Uninsured patients face less stability in emergency rooms, which could lead to higher mortality rates, according to a November study from a University of Minnesota faculty member.
The study looked at approximately 353,000 transfers in five states and found that uninsured patients are more likely to be transferred from one hospital to another, which may have negative impacts on their health.
Some hospitals are motivated to transfer uninsured patients because they don't want to pay the bill, said Michael Usher, a University associate professor and physician who authored the study.
According to the Emergency Medical Treatment and Labor Act, a federal law passed in 1986, hospitals are required to treat patients in their emergency room regardless of their ability to pay or insurance status. If the hospital does not have the resources to treat the patient, they must transfer them to another hospital.
“The problem with EMTALA is while it mandated hospitals to take care of these emergencies, it didn’t provide any way to systematize these patients’ care and it doesn’t create any way to pay for it,” Usher said.
The study did not analyze whether hospital transfers were the cause for the higher mortality, but did find that the transfers could contribute to their higher mortality rate, according to Usher.
According to the Minnesota Department of Health, around 349,000 Minnesotans were uninsured in 2017 — a number that is growing. Young adults, people with a high school education or less and people of color had the highest uninsured rates in the state.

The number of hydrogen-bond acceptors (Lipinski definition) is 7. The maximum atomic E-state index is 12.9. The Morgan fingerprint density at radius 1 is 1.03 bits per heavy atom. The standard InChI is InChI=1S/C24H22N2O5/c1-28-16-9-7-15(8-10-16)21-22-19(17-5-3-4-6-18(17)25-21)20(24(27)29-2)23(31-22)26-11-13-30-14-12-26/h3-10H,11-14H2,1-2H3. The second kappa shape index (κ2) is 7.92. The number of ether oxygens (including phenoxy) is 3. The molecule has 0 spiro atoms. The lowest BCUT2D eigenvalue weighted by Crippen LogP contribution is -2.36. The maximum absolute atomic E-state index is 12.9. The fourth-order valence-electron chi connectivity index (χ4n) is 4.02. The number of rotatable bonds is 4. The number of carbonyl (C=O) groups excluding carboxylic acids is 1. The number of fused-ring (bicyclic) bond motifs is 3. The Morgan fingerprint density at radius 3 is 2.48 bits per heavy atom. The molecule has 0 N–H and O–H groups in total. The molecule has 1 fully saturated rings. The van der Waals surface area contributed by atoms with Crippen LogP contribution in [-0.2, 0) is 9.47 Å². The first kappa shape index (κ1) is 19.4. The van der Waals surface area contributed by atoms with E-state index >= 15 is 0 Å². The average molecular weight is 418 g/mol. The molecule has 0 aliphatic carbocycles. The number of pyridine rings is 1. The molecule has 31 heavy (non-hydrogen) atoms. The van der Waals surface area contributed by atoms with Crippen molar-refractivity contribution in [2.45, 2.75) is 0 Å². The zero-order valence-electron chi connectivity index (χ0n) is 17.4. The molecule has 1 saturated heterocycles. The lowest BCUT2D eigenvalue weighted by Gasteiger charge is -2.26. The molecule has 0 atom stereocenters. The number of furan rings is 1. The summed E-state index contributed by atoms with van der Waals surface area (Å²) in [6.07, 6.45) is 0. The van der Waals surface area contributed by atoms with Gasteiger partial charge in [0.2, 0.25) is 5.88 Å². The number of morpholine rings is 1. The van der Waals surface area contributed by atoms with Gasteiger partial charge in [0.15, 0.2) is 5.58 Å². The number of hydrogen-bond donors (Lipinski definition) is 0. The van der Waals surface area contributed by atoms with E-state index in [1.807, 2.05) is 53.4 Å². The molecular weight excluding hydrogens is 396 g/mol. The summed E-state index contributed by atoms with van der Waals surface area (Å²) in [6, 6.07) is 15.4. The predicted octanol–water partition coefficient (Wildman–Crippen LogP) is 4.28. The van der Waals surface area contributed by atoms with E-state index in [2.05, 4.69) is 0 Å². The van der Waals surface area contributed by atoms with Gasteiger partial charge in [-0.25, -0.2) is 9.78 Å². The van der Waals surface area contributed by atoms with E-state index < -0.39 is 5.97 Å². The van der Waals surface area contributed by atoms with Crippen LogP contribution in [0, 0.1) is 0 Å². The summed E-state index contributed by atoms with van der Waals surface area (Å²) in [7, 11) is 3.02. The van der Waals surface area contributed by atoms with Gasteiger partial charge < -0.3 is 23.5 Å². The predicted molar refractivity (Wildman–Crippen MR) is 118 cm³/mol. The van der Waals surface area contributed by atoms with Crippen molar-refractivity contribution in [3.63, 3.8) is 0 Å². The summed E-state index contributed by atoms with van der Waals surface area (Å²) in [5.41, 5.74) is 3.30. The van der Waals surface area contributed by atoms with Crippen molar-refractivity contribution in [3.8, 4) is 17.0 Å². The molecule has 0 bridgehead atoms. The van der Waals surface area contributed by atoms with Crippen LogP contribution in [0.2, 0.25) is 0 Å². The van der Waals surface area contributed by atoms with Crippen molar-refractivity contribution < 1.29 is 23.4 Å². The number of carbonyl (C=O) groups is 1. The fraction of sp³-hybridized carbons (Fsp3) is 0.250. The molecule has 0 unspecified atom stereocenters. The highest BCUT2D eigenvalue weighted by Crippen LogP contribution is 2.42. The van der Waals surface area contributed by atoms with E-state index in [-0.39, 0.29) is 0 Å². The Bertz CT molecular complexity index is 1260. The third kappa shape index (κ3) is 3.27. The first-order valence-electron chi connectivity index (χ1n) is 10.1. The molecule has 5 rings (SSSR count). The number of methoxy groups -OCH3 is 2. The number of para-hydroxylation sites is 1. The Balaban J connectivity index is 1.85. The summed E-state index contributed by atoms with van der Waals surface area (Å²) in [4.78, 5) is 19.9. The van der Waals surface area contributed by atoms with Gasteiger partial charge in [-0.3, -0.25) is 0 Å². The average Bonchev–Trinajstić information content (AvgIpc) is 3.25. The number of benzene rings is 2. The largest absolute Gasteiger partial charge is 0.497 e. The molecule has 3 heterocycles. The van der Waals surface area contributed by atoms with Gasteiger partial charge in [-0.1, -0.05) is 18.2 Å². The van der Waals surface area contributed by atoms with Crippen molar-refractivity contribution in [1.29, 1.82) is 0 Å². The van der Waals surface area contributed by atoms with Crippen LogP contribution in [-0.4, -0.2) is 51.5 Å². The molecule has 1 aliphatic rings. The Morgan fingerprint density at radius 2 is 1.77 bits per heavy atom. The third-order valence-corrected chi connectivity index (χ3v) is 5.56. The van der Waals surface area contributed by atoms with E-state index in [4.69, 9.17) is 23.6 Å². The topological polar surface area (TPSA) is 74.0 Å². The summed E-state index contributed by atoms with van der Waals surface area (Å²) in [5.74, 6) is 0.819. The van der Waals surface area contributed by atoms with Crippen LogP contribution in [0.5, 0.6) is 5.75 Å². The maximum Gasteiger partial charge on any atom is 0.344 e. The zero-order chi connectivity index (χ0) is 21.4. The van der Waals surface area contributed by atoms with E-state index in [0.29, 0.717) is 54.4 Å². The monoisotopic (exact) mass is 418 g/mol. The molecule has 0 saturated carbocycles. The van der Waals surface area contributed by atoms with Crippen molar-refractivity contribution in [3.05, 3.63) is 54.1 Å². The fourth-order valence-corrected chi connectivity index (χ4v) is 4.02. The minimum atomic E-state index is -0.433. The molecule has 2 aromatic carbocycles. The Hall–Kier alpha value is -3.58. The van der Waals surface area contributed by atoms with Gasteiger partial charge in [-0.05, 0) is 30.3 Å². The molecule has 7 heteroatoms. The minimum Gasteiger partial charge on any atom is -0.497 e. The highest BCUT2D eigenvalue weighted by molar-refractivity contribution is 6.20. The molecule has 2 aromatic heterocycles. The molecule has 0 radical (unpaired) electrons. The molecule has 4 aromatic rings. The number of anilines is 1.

Transferring patients from one hospital to another is a flawed system, Usher said. The transition of information is limited, and often only includes a printed copy of the patient’s records and a five-minute phone call between hospitals, he added. Death may be an unfortunate consequence of this system.
This process can often lead to miscommunication between the hospitals or the exclusion of important medical facts, he said.
Uninsured people have lower life expectancies overall, said Mark Brakke, a retired physician and board member of Health Care for All Minnesota, a health care advocacy organization.
“Often when [an uninsured patient] is feeling sick, they avoid getting care and may even become seriously ill,” Brakke said.
With the number of uninsured people in Minnesota rising, MNsure, a company created due to the Affordable Care Act, helps uninsured Minnesotans enroll for insurance through various outreach programs, said MNsure spokesperson Marie Harmon in a statement to the Minnesota Daily.
Looking forward, Usher is using the study to see the effect of the ACA on the uninsured population and their hospital transfers.
Usher said it's ultimately the general population who pays for uninsured patients, so there needs to be a system for treating the patients who cannot pay.
“All in all, having uninsured patients doesn’t make any sense,” Usher said.